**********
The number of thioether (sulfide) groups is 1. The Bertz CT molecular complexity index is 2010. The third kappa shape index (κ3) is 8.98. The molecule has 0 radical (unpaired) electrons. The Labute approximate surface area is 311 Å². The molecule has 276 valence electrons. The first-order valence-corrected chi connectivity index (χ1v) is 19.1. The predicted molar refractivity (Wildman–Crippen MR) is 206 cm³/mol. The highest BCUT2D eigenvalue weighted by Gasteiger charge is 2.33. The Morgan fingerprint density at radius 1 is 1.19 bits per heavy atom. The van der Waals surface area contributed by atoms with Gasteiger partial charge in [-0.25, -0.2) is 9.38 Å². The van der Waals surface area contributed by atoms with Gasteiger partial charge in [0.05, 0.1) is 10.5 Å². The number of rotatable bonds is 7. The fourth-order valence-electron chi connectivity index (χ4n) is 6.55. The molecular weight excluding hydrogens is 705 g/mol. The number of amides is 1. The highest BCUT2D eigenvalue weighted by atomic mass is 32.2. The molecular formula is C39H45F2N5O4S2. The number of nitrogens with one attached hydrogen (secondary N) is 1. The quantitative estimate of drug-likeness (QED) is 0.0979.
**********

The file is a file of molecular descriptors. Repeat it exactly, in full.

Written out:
The number of thioether (sulfide) groups is 1. The Bertz CT molecular complexity index is 2010. The third kappa shape index (κ3) is 8.98. The molecule has 0 radical (unpaired) electrons. The Labute approximate surface area is 311 Å². The molecule has 276 valence electrons. The first-order valence-corrected chi connectivity index (χ1v) is 19.1. The predicted molar refractivity (Wildman–Crippen MR) is 206 cm³/mol. The highest BCUT2D eigenvalue weighted by Gasteiger charge is 2.33. The Morgan fingerprint density at radius 1 is 1.19 bits per heavy atom. The van der Waals surface area contributed by atoms with Gasteiger partial charge in [-0.25, -0.2) is 9.38 Å². The van der Waals surface area contributed by atoms with Gasteiger partial charge in [0.05, 0.1) is 10.5 Å². The number of rotatable bonds is 7. The fourth-order valence-electron chi connectivity index (χ4n) is 6.55. The molecular weight excluding hydrogens is 705 g/mol. The number of amides is 1. The highest BCUT2D eigenvalue weighted by atomic mass is 32.2. The molecular formula is C39H45F2N5O4S2. The number of nitrogens with one attached hydrogen (secondary N) is 1. The quantitative estimate of drug-likeness (QED) is 0.0979.